The Tibetan-language film has already screened to critical acclaim in the US and UK.
Tharlo (塔洛), Tibetan director Pema Tseden’s drama adapted from his own novella, has secured a Chinese cinematic release for December 9.
The film follows a 40-year-old shepherd whose quiet life is disrupted when he has to go to the city to get his first ID photo.
Tharlo will first have a limited release on November 18 in Tibet, Xining, Lanzhou, and Chengdu where the bulk of China’s Tibetan population live.
Tseden, whose Chinese Mandarin name is Wanma Caidan, told China Film Insider the film hasn’t been censored and is exactly the same as the version screened overseas.
The film will be distributed within China by Beijing Taihe Entertainment Co., which has distributed other arthouse films such as Kaili Blues (路边野餐) and What’s in The Darkness (黑处有什么).
Producing is Beijing-based Heaven Pictures, which also produced Berlinale title River Road (家在水草丰茂的地方) and Kaili Blues.
Pema’s past films include Old Dog (老狗), The Silent Holy Stones (静静的嘛呢石), and The Search (寻找智美更登). He was the first director in China ever to film movies entirely in the Tibetan language.
In late June China’s film community raised concerns after the award-winning director was hospitalized following a scuffle at an airport in the northwestern province of Qinghai.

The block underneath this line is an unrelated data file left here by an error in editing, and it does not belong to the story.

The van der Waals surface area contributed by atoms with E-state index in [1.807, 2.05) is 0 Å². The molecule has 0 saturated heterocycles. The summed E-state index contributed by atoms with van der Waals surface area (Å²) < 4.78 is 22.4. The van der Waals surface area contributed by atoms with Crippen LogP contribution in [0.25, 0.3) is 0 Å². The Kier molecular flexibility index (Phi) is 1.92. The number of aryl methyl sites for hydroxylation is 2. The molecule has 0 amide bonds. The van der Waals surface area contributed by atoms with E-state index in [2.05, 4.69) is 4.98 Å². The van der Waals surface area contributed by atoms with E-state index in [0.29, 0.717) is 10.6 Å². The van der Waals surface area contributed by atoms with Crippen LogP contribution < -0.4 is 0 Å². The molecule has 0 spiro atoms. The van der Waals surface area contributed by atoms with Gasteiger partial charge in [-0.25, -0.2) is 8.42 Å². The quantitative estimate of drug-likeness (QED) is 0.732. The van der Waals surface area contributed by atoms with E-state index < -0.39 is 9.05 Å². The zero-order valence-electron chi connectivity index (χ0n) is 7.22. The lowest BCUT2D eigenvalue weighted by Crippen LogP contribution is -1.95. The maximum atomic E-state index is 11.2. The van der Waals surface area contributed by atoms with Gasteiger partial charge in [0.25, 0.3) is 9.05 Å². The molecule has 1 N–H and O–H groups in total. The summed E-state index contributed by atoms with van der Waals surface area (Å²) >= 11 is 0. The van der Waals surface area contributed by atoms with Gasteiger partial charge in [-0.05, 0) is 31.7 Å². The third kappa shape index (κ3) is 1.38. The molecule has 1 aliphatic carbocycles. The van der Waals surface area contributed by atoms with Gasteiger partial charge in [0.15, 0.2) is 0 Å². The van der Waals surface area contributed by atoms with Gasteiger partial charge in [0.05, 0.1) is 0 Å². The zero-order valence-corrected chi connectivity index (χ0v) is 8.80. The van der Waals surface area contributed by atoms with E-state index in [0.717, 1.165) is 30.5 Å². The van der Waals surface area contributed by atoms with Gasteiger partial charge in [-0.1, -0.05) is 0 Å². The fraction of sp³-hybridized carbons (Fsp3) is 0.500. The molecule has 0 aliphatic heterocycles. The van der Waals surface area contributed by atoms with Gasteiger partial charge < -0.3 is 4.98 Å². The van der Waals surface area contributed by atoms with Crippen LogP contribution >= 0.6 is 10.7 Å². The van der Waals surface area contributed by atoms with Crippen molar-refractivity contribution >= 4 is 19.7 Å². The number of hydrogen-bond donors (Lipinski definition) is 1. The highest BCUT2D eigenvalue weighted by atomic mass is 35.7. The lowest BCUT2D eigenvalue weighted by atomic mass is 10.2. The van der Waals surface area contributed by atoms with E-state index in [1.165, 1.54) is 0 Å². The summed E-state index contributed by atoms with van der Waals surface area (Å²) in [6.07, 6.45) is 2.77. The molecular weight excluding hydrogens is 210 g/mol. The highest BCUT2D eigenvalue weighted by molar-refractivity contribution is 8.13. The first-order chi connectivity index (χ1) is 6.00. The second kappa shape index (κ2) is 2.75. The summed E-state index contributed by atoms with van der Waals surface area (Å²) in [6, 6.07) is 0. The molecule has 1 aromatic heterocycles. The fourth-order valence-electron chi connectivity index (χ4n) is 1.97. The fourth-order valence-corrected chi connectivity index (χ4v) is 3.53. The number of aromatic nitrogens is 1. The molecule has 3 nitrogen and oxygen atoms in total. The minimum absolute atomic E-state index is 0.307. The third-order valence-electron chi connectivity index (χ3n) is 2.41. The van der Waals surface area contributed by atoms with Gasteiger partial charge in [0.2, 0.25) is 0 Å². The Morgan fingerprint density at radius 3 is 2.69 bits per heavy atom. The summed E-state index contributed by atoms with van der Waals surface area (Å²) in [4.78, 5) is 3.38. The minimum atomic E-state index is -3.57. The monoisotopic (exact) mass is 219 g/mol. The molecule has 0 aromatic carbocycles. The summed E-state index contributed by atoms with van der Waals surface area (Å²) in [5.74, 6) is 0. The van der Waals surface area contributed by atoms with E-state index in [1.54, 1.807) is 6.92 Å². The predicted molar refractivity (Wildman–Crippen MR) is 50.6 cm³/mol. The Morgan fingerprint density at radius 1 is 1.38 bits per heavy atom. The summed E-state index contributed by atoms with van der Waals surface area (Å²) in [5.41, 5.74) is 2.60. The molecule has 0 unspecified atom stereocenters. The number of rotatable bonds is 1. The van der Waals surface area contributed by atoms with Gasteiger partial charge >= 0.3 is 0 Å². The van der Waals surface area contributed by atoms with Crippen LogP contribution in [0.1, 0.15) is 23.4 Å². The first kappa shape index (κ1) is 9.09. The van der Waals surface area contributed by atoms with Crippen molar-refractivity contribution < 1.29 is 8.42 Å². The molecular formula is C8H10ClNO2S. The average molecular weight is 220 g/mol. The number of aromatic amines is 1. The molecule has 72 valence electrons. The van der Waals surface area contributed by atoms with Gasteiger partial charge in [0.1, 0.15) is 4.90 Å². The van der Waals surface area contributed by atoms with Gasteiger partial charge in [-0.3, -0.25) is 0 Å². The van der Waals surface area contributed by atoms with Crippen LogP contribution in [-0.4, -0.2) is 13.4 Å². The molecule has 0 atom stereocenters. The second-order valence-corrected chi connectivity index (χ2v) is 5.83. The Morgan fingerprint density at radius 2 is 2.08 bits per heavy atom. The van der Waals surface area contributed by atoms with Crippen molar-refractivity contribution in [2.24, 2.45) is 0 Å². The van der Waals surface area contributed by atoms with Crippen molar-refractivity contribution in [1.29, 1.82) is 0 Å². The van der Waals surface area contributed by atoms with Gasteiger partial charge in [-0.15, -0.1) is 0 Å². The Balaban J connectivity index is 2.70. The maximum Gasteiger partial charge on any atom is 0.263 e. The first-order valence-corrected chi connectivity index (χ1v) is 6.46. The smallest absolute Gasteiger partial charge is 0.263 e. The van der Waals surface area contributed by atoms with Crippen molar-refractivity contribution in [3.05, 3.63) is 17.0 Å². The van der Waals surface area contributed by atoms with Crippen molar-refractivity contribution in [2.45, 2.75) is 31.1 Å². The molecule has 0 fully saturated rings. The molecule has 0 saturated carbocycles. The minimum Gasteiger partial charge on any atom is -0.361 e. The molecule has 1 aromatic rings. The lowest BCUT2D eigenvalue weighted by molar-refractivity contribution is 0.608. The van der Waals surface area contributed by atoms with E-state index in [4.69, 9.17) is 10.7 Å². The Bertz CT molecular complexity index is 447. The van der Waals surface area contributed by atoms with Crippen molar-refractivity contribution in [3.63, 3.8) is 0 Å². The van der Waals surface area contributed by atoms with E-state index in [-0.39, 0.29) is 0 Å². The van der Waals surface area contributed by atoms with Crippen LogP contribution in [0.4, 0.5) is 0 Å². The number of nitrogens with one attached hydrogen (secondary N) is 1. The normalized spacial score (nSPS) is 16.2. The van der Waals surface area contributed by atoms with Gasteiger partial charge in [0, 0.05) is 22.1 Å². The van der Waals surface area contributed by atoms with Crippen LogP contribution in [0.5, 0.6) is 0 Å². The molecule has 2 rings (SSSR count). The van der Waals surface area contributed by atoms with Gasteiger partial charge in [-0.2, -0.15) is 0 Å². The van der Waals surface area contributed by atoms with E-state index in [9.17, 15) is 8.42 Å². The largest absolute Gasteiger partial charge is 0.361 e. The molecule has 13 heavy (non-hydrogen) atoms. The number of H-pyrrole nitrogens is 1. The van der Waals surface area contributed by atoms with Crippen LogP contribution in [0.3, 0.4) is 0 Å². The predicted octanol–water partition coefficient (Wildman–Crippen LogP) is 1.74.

Tharlo was shot completely in black and white, premiered in Venice’s Orizzonte section, and was nominated for the Venice Horizons Award.
The film was also nominated four times at the 52nd Golden Horse Awards including for Best Film, Best Director and Best Screenplay and Best Cinematography for Lyu Songye.
Sales company Asian Shadows, which is run by Beijing-based French producer Isabelle Glachant, picked up the international rights to the film in September and it has already screened in the US and the UK.
“The reaction from overseas audiences has been very good,” director Pema Tseden told China Film Insider. “The film has also been received quite well by foreign critics.”
The director expects both ethnically Han Chinese and Tibetan Chinese audiences will enjoy the film even more than foreign audiences as “they understand the story background better.”
“However I don’t set out to divide the audience into groups,” said the director. “Tharlo’s story is relevant to people of any ethnicity from any region.”
“As the director of the film, I can only add this — Tharlo’s story is our story.”
— Additional reporting by Qingyuan Wang